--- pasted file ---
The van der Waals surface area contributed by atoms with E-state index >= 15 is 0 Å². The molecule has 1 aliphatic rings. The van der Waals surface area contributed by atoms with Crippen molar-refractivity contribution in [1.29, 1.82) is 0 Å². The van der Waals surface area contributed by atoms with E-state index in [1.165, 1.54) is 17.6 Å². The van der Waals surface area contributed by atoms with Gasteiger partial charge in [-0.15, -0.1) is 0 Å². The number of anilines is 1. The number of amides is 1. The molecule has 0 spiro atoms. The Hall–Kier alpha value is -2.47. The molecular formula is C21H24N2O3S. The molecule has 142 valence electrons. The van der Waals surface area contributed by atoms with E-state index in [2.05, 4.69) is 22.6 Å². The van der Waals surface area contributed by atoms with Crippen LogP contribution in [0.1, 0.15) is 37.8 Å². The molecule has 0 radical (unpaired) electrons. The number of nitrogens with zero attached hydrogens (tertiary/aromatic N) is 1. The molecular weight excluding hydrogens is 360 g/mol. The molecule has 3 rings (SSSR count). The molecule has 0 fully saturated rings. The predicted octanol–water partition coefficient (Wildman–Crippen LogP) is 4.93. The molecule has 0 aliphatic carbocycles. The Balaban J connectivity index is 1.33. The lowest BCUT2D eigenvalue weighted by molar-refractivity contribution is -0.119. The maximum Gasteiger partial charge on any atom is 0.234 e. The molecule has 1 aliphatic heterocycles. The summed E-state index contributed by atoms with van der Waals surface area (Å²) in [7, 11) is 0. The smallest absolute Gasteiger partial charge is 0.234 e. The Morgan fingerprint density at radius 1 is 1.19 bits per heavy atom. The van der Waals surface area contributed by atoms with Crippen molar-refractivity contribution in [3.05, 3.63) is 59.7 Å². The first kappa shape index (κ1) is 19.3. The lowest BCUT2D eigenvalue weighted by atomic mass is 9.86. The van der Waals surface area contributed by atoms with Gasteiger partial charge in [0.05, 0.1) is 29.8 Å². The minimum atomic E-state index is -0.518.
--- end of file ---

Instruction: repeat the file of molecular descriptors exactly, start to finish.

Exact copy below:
The van der Waals surface area contributed by atoms with E-state index >= 15 is 0 Å². The molecule has 1 aliphatic rings. The van der Waals surface area contributed by atoms with Crippen molar-refractivity contribution in [1.29, 1.82) is 0 Å². The van der Waals surface area contributed by atoms with E-state index in [1.165, 1.54) is 17.6 Å². The van der Waals surface area contributed by atoms with Gasteiger partial charge in [-0.15, -0.1) is 0 Å². The number of anilines is 1. The number of amides is 1. The molecule has 0 spiro atoms. The Hall–Kier alpha value is -2.47. The molecular formula is C21H24N2O3S. The molecule has 142 valence electrons. The van der Waals surface area contributed by atoms with E-state index in [2.05, 4.69) is 22.6 Å². The van der Waals surface area contributed by atoms with Crippen LogP contribution in [0.1, 0.15) is 37.8 Å². The molecule has 0 radical (unpaired) electrons. The number of nitrogens with zero attached hydrogens (tertiary/aromatic N) is 1. The molecular weight excluding hydrogens is 360 g/mol. The molecule has 3 rings (SSSR count). The molecule has 0 fully saturated rings. The predicted octanol–water partition coefficient (Wildman–Crippen LogP) is 4.93. The molecule has 0 aliphatic carbocycles. The Balaban J connectivity index is 1.33. The lowest BCUT2D eigenvalue weighted by molar-refractivity contribution is -0.119. The maximum Gasteiger partial charge on any atom is 0.234 e. The molecule has 1 aliphatic heterocycles. The summed E-state index contributed by atoms with van der Waals surface area (Å²) in [7, 11) is 0. The smallest absolute Gasteiger partial charge is 0.234 e. The Morgan fingerprint density at radius 1 is 1.19 bits per heavy atom. The van der Waals surface area contributed by atoms with Crippen molar-refractivity contribution in [3.05, 3.63) is 59.7 Å². The first kappa shape index (κ1) is 19.3. The lowest BCUT2D eigenvalue weighted by atomic mass is 9.86. The van der Waals surface area contributed by atoms with Gasteiger partial charge in [0.05, 0.1) is 29.8 Å². The minimum atomic E-state index is -0.518.